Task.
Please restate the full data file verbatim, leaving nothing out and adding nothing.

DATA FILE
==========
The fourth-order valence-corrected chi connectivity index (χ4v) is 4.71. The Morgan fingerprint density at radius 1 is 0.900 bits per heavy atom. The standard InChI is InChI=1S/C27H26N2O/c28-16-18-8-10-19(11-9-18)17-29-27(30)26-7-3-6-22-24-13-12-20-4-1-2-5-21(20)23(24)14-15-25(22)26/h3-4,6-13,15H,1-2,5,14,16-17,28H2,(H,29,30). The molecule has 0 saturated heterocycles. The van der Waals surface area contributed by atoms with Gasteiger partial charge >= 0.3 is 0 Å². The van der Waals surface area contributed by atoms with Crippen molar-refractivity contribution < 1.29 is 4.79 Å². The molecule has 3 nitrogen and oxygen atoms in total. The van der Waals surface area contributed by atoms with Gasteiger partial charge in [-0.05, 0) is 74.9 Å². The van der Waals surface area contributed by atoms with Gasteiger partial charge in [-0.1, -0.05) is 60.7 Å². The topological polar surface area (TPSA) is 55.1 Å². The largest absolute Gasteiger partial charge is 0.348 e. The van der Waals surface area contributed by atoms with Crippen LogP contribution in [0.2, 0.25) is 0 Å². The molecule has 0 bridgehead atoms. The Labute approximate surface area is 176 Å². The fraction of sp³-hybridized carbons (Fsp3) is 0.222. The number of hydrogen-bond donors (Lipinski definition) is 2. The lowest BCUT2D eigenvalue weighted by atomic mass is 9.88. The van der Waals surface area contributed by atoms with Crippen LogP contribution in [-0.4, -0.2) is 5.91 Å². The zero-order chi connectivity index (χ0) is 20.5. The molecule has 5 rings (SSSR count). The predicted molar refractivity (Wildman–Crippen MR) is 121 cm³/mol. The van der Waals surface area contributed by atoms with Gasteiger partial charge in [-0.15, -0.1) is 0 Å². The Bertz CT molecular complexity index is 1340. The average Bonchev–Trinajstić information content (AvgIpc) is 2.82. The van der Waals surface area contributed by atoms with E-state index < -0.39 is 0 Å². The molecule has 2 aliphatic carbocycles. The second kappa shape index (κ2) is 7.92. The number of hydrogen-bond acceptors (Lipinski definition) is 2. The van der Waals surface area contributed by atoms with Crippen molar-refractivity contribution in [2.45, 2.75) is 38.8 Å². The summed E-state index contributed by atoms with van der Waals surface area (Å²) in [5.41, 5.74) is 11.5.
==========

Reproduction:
The fourth-order valence-corrected chi connectivity index (χ4v) is 4.71. The Morgan fingerprint density at radius 1 is 0.900 bits per heavy atom. The standard InChI is InChI=1S/C27H26N2O/c28-16-18-8-10-19(11-9-18)17-29-27(30)26-7-3-6-22-24-13-12-20-4-1-2-5-21(20)23(24)14-15-25(22)26/h3-4,6-13,15H,1-2,5,14,16-17,28H2,(H,29,30). The molecule has 0 saturated heterocycles. The van der Waals surface area contributed by atoms with Gasteiger partial charge >= 0.3 is 0 Å². The van der Waals surface area contributed by atoms with Crippen molar-refractivity contribution < 1.29 is 4.79 Å². The molecule has 3 nitrogen and oxygen atoms in total. The van der Waals surface area contributed by atoms with Gasteiger partial charge in [-0.05, 0) is 74.9 Å². The van der Waals surface area contributed by atoms with Gasteiger partial charge in [-0.1, -0.05) is 60.7 Å². The topological polar surface area (TPSA) is 55.1 Å². The largest absolute Gasteiger partial charge is 0.348 e. The van der Waals surface area contributed by atoms with Crippen LogP contribution in [0.2, 0.25) is 0 Å². The molecule has 0 bridgehead atoms. The Labute approximate surface area is 176 Å². The fraction of sp³-hybridized carbons (Fsp3) is 0.222. The number of hydrogen-bond donors (Lipinski definition) is 2. The lowest BCUT2D eigenvalue weighted by atomic mass is 9.88. The van der Waals surface area contributed by atoms with Crippen LogP contribution in [-0.4, -0.2) is 5.91 Å². The zero-order chi connectivity index (χ0) is 20.5. The molecule has 5 rings (SSSR count). The predicted molar refractivity (Wildman–Crippen MR) is 121 cm³/mol. The van der Waals surface area contributed by atoms with Gasteiger partial charge in [-0.15, -0.1) is 0 Å². The Bertz CT molecular complexity index is 1340. The average Bonchev–Trinajstić information content (AvgIpc) is 2.82. The van der Waals surface area contributed by atoms with E-state index < -0.39 is 0 Å². The molecule has 2 aliphatic carbocycles. The second kappa shape index (κ2) is 7.92. The number of hydrogen-bond acceptors (Lipinski definition) is 2. The van der Waals surface area contributed by atoms with Crippen molar-refractivity contribution in [2.45, 2.75) is 38.8 Å². The summed E-state index contributed by atoms with van der Waals surface area (Å²) in [5.41, 5.74) is 11.5.